When Seven Dreamers Laboratories Inc. unveiled its prototype laundry-folding robot in 2015, it generated a buzz, with people saying they couldn’t wait to buy one if it ever went to market.
But the AI-based tidying device dubbed Laundroid is apparently coming to an end before its commercial debut, as the Tokyo-based developer filed for bankruptcy Tuesday with the Tokyo District Court, citing insufficient funds to continue operations.
A spokesperson for Seven Dreamers, a contest-winning startup that had received over ¥10 billion in funding, said development of robot is over for now.
According to Teikoku Databank Ltd., a credit research company, Seven Dreamers Laboratories had accumulated ¥2.2 billion in debt as it struggled to ship the robot and invested heavily in research and development.
After postponing its initial sales goal in fiscal 2017, it had to push back its goal for fiscal 2018, too.
“We were unable to secure funds necessary for the development,” the spokesman said, adding it was difficult to improve the robot to a satisfactory level.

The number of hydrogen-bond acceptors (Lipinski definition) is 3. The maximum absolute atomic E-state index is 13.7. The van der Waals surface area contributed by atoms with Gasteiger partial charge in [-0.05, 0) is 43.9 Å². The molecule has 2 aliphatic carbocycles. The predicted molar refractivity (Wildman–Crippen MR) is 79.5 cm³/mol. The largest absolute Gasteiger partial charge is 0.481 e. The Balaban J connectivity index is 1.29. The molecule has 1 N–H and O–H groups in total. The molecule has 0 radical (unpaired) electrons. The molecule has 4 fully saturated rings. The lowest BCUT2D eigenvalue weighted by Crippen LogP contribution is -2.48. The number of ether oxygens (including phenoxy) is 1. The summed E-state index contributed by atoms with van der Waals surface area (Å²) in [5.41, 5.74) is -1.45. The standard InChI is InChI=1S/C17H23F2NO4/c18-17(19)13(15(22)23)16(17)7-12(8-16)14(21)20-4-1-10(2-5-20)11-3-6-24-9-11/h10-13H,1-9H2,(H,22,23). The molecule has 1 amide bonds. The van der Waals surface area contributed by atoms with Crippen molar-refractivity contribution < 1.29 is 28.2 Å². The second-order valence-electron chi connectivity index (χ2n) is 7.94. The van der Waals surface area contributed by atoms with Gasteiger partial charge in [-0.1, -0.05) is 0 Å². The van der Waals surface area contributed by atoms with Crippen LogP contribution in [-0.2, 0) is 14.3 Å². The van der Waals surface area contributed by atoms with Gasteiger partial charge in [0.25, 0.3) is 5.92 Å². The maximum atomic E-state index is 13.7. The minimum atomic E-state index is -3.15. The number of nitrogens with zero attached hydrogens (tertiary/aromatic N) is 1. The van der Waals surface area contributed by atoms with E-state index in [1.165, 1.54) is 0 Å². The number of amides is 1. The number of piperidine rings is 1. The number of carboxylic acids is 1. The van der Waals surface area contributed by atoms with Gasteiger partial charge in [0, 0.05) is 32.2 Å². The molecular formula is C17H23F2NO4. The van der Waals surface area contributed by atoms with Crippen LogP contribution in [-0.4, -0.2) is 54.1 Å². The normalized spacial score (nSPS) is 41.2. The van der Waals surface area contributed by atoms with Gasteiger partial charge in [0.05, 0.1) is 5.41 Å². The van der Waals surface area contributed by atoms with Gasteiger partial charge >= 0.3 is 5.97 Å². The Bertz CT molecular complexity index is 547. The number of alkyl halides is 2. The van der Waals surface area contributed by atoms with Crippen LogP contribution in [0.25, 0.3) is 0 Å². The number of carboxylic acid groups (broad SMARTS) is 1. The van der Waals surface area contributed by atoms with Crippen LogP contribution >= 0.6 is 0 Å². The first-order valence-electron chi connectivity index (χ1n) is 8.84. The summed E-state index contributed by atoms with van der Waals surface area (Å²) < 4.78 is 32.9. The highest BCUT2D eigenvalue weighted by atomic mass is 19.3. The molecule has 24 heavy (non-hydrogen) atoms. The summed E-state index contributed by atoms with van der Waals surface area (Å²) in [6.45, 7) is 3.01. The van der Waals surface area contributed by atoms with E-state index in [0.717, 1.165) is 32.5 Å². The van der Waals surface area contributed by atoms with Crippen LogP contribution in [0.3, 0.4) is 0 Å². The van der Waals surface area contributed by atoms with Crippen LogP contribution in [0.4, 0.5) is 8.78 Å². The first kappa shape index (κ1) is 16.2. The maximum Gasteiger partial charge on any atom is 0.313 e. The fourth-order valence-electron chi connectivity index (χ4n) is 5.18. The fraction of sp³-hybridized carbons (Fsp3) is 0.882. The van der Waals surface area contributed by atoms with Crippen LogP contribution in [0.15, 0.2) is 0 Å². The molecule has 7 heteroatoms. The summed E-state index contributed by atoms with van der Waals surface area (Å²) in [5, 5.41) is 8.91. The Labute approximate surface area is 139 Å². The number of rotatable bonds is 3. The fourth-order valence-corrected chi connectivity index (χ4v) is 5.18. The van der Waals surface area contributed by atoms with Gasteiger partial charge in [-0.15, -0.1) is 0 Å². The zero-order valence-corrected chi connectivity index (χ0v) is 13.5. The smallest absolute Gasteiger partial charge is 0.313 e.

The startup had planned to sell Laundroid for ¥1.85 million.
Seven Dreamers had said that, because people have to spend so much time folding laundry in their lifetimes, it wanted to set them free from that chore with Laundroid, which looked like a big closet but was apparently packed with robotics and image recognition technologies that would allow it to fold clothes.
The concept of the laundry-folding robot has attracted much attention and interest from investors in Japan and abroad. The startup was partnering with Panasonic Corp. and Daiwa House Industries Co.
Seven Dreamers Laboratories, which was founded in 2014, won the Japan round of the 2018 Startup World Cup, an international competition for startups, to advance to the final.
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